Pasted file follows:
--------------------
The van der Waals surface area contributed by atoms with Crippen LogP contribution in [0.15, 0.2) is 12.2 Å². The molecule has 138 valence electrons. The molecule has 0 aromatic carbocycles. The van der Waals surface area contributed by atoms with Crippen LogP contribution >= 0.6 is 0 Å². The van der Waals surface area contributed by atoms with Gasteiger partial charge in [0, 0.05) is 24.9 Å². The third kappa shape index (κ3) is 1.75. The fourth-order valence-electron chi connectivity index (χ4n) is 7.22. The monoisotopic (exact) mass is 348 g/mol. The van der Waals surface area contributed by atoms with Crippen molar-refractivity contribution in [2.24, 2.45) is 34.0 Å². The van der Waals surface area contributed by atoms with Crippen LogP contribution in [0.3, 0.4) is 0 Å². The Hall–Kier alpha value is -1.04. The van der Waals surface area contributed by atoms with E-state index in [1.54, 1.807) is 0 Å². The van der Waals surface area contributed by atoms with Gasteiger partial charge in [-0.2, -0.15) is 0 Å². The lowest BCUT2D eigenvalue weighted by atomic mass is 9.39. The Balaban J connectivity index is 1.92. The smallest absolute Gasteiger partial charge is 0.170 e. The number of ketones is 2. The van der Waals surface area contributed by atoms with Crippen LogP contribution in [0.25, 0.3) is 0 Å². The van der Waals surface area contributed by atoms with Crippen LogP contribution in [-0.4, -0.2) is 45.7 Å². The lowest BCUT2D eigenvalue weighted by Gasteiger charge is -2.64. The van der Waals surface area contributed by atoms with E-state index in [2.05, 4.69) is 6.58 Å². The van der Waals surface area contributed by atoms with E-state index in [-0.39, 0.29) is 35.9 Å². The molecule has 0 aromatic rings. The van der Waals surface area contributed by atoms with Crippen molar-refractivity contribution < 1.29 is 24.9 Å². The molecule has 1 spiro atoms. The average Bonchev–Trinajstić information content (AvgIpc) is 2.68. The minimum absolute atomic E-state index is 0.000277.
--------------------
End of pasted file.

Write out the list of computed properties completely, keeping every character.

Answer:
The van der Waals surface area contributed by atoms with Crippen LogP contribution in [0.15, 0.2) is 12.2 Å². The molecule has 138 valence electrons. The molecule has 0 aromatic carbocycles. The van der Waals surface area contributed by atoms with Crippen LogP contribution >= 0.6 is 0 Å². The van der Waals surface area contributed by atoms with Gasteiger partial charge in [0, 0.05) is 24.9 Å². The third kappa shape index (κ3) is 1.75. The fourth-order valence-electron chi connectivity index (χ4n) is 7.22. The monoisotopic (exact) mass is 348 g/mol. The van der Waals surface area contributed by atoms with Crippen molar-refractivity contribution in [2.24, 2.45) is 34.0 Å². The van der Waals surface area contributed by atoms with Crippen LogP contribution in [0.3, 0.4) is 0 Å². The Hall–Kier alpha value is -1.04. The van der Waals surface area contributed by atoms with E-state index in [1.54, 1.807) is 0 Å². The van der Waals surface area contributed by atoms with Gasteiger partial charge in [-0.2, -0.15) is 0 Å². The lowest BCUT2D eigenvalue weighted by atomic mass is 9.39. The Balaban J connectivity index is 1.92. The smallest absolute Gasteiger partial charge is 0.170 e. The number of ketones is 2. The van der Waals surface area contributed by atoms with Crippen LogP contribution in [0.25, 0.3) is 0 Å². The van der Waals surface area contributed by atoms with Crippen LogP contribution in [-0.4, -0.2) is 45.7 Å². The lowest BCUT2D eigenvalue weighted by Gasteiger charge is -2.64. The van der Waals surface area contributed by atoms with E-state index in [2.05, 4.69) is 6.58 Å². The van der Waals surface area contributed by atoms with E-state index in [-0.39, 0.29) is 35.9 Å². The molecule has 0 aromatic rings. The van der Waals surface area contributed by atoms with Crippen molar-refractivity contribution < 1.29 is 24.9 Å². The molecule has 1 spiro atoms. The average Bonchev–Trinajstić information content (AvgIpc) is 2.68. The minimum absolute atomic E-state index is 0.000277.